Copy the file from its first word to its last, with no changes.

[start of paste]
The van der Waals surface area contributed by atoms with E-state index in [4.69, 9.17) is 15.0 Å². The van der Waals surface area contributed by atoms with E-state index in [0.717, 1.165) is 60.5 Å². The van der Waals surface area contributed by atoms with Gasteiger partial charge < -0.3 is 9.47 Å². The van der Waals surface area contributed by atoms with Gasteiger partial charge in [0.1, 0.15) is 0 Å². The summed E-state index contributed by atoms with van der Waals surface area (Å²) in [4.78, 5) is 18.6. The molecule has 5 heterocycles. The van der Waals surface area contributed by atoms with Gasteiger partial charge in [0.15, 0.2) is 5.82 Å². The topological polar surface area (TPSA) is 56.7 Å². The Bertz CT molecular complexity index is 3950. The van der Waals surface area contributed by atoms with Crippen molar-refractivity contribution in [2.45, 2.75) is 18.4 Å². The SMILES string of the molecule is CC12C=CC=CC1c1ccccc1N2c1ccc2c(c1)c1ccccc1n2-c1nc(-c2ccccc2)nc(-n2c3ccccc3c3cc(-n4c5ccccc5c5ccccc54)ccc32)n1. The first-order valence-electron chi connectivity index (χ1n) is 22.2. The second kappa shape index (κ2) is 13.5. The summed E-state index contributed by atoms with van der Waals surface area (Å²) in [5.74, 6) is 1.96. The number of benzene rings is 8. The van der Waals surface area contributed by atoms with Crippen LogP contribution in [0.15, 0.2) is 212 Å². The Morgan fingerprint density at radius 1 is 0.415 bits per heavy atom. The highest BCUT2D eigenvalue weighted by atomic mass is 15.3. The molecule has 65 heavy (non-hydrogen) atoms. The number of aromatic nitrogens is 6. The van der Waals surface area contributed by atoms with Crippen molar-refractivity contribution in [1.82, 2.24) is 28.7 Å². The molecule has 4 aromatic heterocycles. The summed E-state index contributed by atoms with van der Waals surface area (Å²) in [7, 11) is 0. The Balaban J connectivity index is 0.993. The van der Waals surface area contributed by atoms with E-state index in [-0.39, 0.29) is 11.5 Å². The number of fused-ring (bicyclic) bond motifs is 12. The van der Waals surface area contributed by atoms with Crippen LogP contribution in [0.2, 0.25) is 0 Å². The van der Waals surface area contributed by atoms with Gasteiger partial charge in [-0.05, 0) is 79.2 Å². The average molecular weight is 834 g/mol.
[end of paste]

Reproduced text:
The van der Waals surface area contributed by atoms with E-state index in [4.69, 9.17) is 15.0 Å². The van der Waals surface area contributed by atoms with E-state index in [0.717, 1.165) is 60.5 Å². The van der Waals surface area contributed by atoms with Gasteiger partial charge < -0.3 is 9.47 Å². The van der Waals surface area contributed by atoms with Gasteiger partial charge in [0.1, 0.15) is 0 Å². The summed E-state index contributed by atoms with van der Waals surface area (Å²) in [4.78, 5) is 18.6. The molecule has 5 heterocycles. The van der Waals surface area contributed by atoms with Gasteiger partial charge in [0.15, 0.2) is 5.82 Å². The topological polar surface area (TPSA) is 56.7 Å². The Bertz CT molecular complexity index is 3950. The van der Waals surface area contributed by atoms with Crippen molar-refractivity contribution in [2.45, 2.75) is 18.4 Å². The SMILES string of the molecule is CC12C=CC=CC1c1ccccc1N2c1ccc2c(c1)c1ccccc1n2-c1nc(-c2ccccc2)nc(-n2c3ccccc3c3cc(-n4c5ccccc5c5ccccc54)ccc32)n1. The first-order valence-electron chi connectivity index (χ1n) is 22.2. The second kappa shape index (κ2) is 13.5. The summed E-state index contributed by atoms with van der Waals surface area (Å²) in [5.74, 6) is 1.96. The number of benzene rings is 8. The van der Waals surface area contributed by atoms with Crippen LogP contribution in [0.15, 0.2) is 212 Å². The Morgan fingerprint density at radius 1 is 0.415 bits per heavy atom. The highest BCUT2D eigenvalue weighted by atomic mass is 15.3. The molecule has 65 heavy (non-hydrogen) atoms. The number of aromatic nitrogens is 6. The van der Waals surface area contributed by atoms with Crippen molar-refractivity contribution in [1.82, 2.24) is 28.7 Å². The molecule has 4 aromatic heterocycles. The summed E-state index contributed by atoms with van der Waals surface area (Å²) in [7, 11) is 0. The Balaban J connectivity index is 0.993. The van der Waals surface area contributed by atoms with E-state index in [-0.39, 0.29) is 11.5 Å². The number of fused-ring (bicyclic) bond motifs is 12. The van der Waals surface area contributed by atoms with Crippen LogP contribution in [0.2, 0.25) is 0 Å². The van der Waals surface area contributed by atoms with Gasteiger partial charge in [-0.05, 0) is 79.2 Å². The average molecular weight is 834 g/mol.